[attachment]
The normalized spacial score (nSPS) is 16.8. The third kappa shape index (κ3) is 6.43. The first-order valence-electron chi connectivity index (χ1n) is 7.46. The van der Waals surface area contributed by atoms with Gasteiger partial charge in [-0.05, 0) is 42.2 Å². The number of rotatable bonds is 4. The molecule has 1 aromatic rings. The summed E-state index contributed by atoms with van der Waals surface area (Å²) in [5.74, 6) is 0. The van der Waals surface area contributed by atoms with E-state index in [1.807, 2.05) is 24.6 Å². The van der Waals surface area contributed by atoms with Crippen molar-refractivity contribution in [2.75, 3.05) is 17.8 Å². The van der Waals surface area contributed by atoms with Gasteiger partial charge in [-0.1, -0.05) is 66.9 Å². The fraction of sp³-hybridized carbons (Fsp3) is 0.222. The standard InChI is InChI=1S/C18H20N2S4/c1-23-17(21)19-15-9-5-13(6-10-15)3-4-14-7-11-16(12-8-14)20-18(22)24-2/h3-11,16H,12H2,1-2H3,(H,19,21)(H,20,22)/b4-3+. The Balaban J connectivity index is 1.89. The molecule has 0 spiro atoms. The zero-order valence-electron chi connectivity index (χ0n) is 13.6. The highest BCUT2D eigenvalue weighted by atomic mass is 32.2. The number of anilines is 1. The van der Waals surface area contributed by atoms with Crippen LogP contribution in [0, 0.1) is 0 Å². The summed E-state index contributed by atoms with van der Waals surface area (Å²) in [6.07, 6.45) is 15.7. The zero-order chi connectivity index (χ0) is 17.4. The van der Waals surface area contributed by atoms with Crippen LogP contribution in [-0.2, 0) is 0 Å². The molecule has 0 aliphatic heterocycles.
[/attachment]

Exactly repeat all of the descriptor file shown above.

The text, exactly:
The normalized spacial score (nSPS) is 16.8. The third kappa shape index (κ3) is 6.43. The first-order valence-electron chi connectivity index (χ1n) is 7.46. The van der Waals surface area contributed by atoms with Gasteiger partial charge in [-0.05, 0) is 42.2 Å². The number of rotatable bonds is 4. The molecule has 1 aromatic rings. The summed E-state index contributed by atoms with van der Waals surface area (Å²) in [5.74, 6) is 0. The van der Waals surface area contributed by atoms with E-state index in [1.807, 2.05) is 24.6 Å². The van der Waals surface area contributed by atoms with Crippen molar-refractivity contribution in [2.75, 3.05) is 17.8 Å². The van der Waals surface area contributed by atoms with Gasteiger partial charge in [-0.1, -0.05) is 66.9 Å². The fraction of sp³-hybridized carbons (Fsp3) is 0.222. The standard InChI is InChI=1S/C18H20N2S4/c1-23-17(21)19-15-9-5-13(6-10-15)3-4-14-7-11-16(12-8-14)20-18(22)24-2/h3-11,16H,12H2,1-2H3,(H,19,21)(H,20,22)/b4-3+. The Balaban J connectivity index is 1.89. The molecule has 0 spiro atoms. The zero-order valence-electron chi connectivity index (χ0n) is 13.6. The highest BCUT2D eigenvalue weighted by atomic mass is 32.2. The number of anilines is 1. The van der Waals surface area contributed by atoms with Crippen LogP contribution in [0, 0.1) is 0 Å². The summed E-state index contributed by atoms with van der Waals surface area (Å²) in [6.07, 6.45) is 15.7. The zero-order chi connectivity index (χ0) is 17.4. The van der Waals surface area contributed by atoms with Crippen LogP contribution in [-0.2, 0) is 0 Å². The molecule has 0 aliphatic heterocycles.